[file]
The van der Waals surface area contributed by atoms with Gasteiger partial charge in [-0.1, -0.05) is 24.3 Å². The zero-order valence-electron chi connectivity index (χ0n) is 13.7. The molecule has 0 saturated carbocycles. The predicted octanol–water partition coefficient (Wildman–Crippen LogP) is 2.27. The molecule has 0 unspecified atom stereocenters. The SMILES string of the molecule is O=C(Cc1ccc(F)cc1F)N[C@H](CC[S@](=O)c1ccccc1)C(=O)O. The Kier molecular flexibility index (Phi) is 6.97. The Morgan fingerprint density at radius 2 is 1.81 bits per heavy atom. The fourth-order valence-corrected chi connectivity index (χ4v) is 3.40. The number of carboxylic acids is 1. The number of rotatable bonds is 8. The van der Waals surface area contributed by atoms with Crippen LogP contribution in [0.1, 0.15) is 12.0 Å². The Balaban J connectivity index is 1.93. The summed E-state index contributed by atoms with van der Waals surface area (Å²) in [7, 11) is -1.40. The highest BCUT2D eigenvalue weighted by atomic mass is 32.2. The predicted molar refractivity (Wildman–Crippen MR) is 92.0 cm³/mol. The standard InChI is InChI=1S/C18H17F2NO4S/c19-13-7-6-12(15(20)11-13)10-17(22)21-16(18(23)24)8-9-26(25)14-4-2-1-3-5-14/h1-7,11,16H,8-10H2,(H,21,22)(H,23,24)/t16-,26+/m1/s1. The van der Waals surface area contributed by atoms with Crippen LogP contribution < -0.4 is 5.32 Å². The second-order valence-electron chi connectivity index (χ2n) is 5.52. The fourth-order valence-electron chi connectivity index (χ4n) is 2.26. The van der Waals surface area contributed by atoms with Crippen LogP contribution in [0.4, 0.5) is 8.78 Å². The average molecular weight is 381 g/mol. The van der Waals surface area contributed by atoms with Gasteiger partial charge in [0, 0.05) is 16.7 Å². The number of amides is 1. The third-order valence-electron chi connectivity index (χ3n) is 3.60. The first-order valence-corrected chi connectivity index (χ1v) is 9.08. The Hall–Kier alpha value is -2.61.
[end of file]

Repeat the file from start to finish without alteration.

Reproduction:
The van der Waals surface area contributed by atoms with Gasteiger partial charge in [-0.1, -0.05) is 24.3 Å². The zero-order valence-electron chi connectivity index (χ0n) is 13.7. The molecule has 0 saturated carbocycles. The predicted octanol–water partition coefficient (Wildman–Crippen LogP) is 2.27. The molecule has 0 unspecified atom stereocenters. The SMILES string of the molecule is O=C(Cc1ccc(F)cc1F)N[C@H](CC[S@](=O)c1ccccc1)C(=O)O. The Kier molecular flexibility index (Phi) is 6.97. The Morgan fingerprint density at radius 2 is 1.81 bits per heavy atom. The fourth-order valence-corrected chi connectivity index (χ4v) is 3.40. The number of carboxylic acids is 1. The number of rotatable bonds is 8. The van der Waals surface area contributed by atoms with Crippen LogP contribution in [0.1, 0.15) is 12.0 Å². The Balaban J connectivity index is 1.93. The summed E-state index contributed by atoms with van der Waals surface area (Å²) in [7, 11) is -1.40. The highest BCUT2D eigenvalue weighted by atomic mass is 32.2. The predicted molar refractivity (Wildman–Crippen MR) is 92.0 cm³/mol. The standard InChI is InChI=1S/C18H17F2NO4S/c19-13-7-6-12(15(20)11-13)10-17(22)21-16(18(23)24)8-9-26(25)14-4-2-1-3-5-14/h1-7,11,16H,8-10H2,(H,21,22)(H,23,24)/t16-,26+/m1/s1. The van der Waals surface area contributed by atoms with Crippen LogP contribution < -0.4 is 5.32 Å². The second-order valence-electron chi connectivity index (χ2n) is 5.52. The fourth-order valence-electron chi connectivity index (χ4n) is 2.26. The van der Waals surface area contributed by atoms with Crippen LogP contribution in [0.4, 0.5) is 8.78 Å². The average molecular weight is 381 g/mol. The van der Waals surface area contributed by atoms with Gasteiger partial charge in [0, 0.05) is 16.7 Å². The number of amides is 1. The third-order valence-electron chi connectivity index (χ3n) is 3.60. The first-order valence-corrected chi connectivity index (χ1v) is 9.08. The Hall–Kier alpha value is -2.61.